If the Orioles wind up shocking the baseball world and signing free agent first baseman Prince Fielder this winter, I would have no problem getting on board with that.
He would give the team a feared middle-of-the-order slugger who, at 27, could be heading into the best years of his baseball life. People always question his weight, but the guy has played 157 games or more for six straight years. He would provide the team with some needed star power. Since their first-round draft pick is protected, the Orioles would not lose the pick if they sign a Type A free agent such as Fielder.
The arguments for pursuing Fielder are vast. But while the O’s finished 14th in the majors this year in runs scored they were 30th and last in team ERA and quality starts.
They desperately need to add pitching. How to get it is the question. There are not many solid free agent options, although C.J. Wilson, Mark Buehrle and Edwin Jackson are out there. Yu Darvish may be posted by his team in Japan.
Anytime anyone suggests going after Fielder may not be the O’s best play, someone invariably responds with, “Of course, why would the Orioles need a player like that?”
Look, it is not about Fielder’s talents. Of course, the Orioles could use a player like that. It’s about the price tag and what handing someone perhaps $25 million per year for six or more years could mean to future payroll flexibility and player acquisitions. The Orioles have many needs and putting that much toward one player could be an issue if they will be limited in other moves later because of it.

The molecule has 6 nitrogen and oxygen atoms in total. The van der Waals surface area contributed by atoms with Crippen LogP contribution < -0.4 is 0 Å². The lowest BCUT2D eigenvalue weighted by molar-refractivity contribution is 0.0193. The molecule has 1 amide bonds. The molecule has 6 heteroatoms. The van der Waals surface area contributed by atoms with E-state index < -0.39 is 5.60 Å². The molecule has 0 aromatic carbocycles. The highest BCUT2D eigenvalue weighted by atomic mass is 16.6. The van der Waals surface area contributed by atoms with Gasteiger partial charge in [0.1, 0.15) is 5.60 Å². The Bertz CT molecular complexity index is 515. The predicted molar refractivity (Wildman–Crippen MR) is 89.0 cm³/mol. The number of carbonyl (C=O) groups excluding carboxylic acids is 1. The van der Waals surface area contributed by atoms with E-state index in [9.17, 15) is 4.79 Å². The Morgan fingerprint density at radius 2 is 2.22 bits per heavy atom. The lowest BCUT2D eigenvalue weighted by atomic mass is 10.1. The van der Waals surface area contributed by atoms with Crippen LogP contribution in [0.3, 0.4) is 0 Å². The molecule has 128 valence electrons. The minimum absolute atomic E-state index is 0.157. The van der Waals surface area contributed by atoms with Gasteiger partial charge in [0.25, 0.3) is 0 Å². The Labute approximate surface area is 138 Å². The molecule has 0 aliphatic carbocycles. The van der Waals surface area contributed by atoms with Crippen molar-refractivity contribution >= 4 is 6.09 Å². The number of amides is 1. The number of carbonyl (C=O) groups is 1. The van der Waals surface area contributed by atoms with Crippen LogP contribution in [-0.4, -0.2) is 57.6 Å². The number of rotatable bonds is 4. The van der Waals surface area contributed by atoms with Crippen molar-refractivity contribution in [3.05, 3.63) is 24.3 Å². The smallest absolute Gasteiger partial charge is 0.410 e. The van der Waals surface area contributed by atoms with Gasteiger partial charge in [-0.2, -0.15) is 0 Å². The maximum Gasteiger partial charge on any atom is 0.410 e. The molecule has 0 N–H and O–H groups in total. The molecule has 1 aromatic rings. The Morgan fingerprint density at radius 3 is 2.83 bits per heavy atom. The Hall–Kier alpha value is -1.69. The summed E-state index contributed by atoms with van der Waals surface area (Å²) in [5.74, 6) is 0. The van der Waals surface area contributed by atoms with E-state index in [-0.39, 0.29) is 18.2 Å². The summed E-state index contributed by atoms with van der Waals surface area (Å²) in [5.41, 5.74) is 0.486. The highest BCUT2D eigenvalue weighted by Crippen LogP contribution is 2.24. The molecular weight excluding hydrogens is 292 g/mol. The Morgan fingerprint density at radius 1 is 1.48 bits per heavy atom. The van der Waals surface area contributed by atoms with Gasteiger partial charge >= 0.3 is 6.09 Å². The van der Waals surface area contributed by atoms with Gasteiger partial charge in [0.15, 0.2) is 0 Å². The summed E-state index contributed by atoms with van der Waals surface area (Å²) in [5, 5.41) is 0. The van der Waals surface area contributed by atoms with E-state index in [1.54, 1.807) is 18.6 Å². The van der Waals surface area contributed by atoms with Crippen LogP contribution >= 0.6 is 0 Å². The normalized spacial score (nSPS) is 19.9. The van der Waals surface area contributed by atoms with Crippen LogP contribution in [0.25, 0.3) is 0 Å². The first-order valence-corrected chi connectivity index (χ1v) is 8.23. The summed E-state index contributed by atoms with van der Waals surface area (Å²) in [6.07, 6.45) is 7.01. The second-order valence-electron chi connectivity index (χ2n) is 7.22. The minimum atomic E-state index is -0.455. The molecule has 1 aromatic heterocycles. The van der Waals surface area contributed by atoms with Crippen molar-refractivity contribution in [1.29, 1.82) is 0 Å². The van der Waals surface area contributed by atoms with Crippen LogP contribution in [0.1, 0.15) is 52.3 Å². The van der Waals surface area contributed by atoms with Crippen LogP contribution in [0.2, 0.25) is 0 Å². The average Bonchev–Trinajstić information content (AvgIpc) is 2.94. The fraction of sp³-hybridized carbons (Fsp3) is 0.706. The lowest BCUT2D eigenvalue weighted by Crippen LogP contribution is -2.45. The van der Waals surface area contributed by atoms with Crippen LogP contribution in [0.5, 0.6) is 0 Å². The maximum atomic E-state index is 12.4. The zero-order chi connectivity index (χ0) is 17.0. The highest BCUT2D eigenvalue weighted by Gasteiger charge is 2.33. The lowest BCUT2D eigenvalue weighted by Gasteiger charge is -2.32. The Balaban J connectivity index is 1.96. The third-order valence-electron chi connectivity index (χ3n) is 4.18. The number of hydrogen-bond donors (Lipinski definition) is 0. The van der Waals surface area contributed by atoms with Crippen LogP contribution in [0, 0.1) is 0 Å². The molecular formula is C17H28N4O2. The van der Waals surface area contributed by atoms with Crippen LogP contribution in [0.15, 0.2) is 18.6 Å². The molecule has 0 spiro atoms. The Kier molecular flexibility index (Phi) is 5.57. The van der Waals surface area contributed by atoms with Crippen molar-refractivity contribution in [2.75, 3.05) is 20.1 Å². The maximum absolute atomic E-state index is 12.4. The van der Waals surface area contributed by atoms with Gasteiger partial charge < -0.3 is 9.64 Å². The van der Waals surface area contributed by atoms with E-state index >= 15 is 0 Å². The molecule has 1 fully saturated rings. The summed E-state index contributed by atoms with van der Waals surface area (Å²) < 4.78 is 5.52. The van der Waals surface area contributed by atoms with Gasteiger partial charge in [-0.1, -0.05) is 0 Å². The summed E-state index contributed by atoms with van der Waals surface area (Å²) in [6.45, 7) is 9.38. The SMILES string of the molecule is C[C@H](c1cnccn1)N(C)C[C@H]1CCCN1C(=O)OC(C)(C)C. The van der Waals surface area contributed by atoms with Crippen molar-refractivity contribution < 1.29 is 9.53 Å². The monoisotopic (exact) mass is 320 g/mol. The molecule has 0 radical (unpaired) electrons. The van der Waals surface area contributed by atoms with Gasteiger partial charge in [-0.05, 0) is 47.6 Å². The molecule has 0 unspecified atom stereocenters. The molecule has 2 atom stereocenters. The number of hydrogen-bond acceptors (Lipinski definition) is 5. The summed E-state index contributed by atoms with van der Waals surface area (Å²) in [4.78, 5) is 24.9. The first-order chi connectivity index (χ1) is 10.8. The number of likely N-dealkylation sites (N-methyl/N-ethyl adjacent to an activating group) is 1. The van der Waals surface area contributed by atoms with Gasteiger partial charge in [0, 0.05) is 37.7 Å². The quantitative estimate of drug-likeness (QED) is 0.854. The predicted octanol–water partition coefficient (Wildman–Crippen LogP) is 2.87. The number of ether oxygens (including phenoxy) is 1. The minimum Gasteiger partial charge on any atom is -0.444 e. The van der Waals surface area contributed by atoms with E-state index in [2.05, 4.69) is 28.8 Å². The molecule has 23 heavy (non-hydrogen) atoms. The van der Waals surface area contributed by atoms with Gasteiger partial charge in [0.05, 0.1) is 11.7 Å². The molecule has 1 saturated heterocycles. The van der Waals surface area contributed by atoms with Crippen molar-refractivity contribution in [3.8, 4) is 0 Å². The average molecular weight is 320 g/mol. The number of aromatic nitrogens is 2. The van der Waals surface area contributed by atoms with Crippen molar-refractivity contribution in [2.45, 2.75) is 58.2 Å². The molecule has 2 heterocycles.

Of course, this all assumes Fielder would even give Baltimore a look. All players like clubs chasing them; it helps them get the best contract possible to have many suitors. But would Fielder truly have interest in being an Oriole, even if the price is right? I have serious doubts about that.
As free agency gets set to begin, I prep myself for the rumors and stories linking the Orioles to just about anyone with a pulse. I look forward to the 20-page thread on Orioles Hangout when someone writes that they were sure they saw Fielder and Buck Showalter having dinner at a local restaurant. I look forward to a mountain of wrong information, off-base rumors and much angst from fans whenever any free agent signs with anyone not named the Orioles.
What I really hope happens is that the Orioles’ pitching staff gets better through free agency or trades. Without fixing the pitching, the rest won’t count for much. The Orioles cannot go into the 2012 season with the lack of starting pitching depth they entered 2011 with. When the young pitchers struggled and/or got hurt, it blew up in their faces. Can’t have that happen again.
I just have a hard time believing the Orioles are any more than a real long shot to get Fielder. That won’t stop the rumor mill or message boards from blowing up every time he is linked to the Orioles in any way by any national media member.
But remember this: At each of his previous managing stops, Buck Showalter’s clubs added a key free agent pitcher between his first and second seasons.
He added Randy Johnson to the 1999 Diamondbacks, Jimmy Key to the 1993 Yankees and Kenny Rogers to the 2004 Rangers. Showalter has talked so much about the need to improve the pitching that if the Orioles spend big this winter, I am guessing it is more likely to be on a pitcher.
The Rolling Stones said, “You can’t always get what you want. But if you try sometimes you might find, you get what you need.”
A lot of fans will want the O’s to get Fielder. What they really need is pitching.